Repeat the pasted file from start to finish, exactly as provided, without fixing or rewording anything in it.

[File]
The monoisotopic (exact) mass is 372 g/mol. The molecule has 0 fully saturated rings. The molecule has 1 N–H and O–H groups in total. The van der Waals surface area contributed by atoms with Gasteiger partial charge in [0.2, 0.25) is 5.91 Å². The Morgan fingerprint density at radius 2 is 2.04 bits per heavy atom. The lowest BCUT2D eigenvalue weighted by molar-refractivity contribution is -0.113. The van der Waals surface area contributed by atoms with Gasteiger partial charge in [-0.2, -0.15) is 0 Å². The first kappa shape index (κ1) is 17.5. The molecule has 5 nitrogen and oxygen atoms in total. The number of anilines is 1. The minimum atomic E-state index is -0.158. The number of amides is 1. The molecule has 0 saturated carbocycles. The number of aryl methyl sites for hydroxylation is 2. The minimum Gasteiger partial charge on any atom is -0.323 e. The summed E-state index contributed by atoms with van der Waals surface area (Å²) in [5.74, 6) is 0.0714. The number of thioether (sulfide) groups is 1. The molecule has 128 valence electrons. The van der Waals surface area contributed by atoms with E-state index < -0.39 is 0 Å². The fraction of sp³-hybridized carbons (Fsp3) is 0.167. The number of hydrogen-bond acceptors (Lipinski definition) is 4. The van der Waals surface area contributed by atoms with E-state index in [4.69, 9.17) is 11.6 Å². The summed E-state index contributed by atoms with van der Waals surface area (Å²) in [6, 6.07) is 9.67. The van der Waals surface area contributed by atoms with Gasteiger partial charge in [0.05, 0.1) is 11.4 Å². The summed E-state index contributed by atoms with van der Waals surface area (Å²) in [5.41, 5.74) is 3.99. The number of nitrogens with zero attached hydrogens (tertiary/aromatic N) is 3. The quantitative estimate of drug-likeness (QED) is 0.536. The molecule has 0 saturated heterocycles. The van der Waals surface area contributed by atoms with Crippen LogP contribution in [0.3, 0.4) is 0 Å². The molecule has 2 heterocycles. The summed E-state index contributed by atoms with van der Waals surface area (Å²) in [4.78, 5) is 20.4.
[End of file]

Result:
The monoisotopic (exact) mass is 372 g/mol. The molecule has 0 fully saturated rings. The molecule has 1 N–H and O–H groups in total. The van der Waals surface area contributed by atoms with Gasteiger partial charge in [0.2, 0.25) is 5.91 Å². The Morgan fingerprint density at radius 2 is 2.04 bits per heavy atom. The lowest BCUT2D eigenvalue weighted by molar-refractivity contribution is -0.113. The van der Waals surface area contributed by atoms with Gasteiger partial charge in [-0.2, -0.15) is 0 Å². The first kappa shape index (κ1) is 17.5. The molecule has 5 nitrogen and oxygen atoms in total. The number of anilines is 1. The minimum atomic E-state index is -0.158. The number of amides is 1. The molecule has 0 saturated carbocycles. The number of aryl methyl sites for hydroxylation is 2. The minimum Gasteiger partial charge on any atom is -0.323 e. The summed E-state index contributed by atoms with van der Waals surface area (Å²) in [5.74, 6) is 0.0714. The number of thioether (sulfide) groups is 1. The molecule has 128 valence electrons. The van der Waals surface area contributed by atoms with E-state index < -0.39 is 0 Å². The fraction of sp³-hybridized carbons (Fsp3) is 0.167. The number of hydrogen-bond acceptors (Lipinski definition) is 4. The van der Waals surface area contributed by atoms with E-state index in [4.69, 9.17) is 11.6 Å². The summed E-state index contributed by atoms with van der Waals surface area (Å²) in [6, 6.07) is 9.67. The van der Waals surface area contributed by atoms with Gasteiger partial charge in [0.05, 0.1) is 11.4 Å². The summed E-state index contributed by atoms with van der Waals surface area (Å²) in [5.41, 5.74) is 3.99. The number of nitrogens with zero attached hydrogens (tertiary/aromatic N) is 3. The quantitative estimate of drug-likeness (QED) is 0.536. The molecule has 0 saturated heterocycles. The van der Waals surface area contributed by atoms with Crippen LogP contribution in [0.3, 0.4) is 0 Å². The molecule has 2 heterocycles. The summed E-state index contributed by atoms with van der Waals surface area (Å²) in [4.78, 5) is 20.4.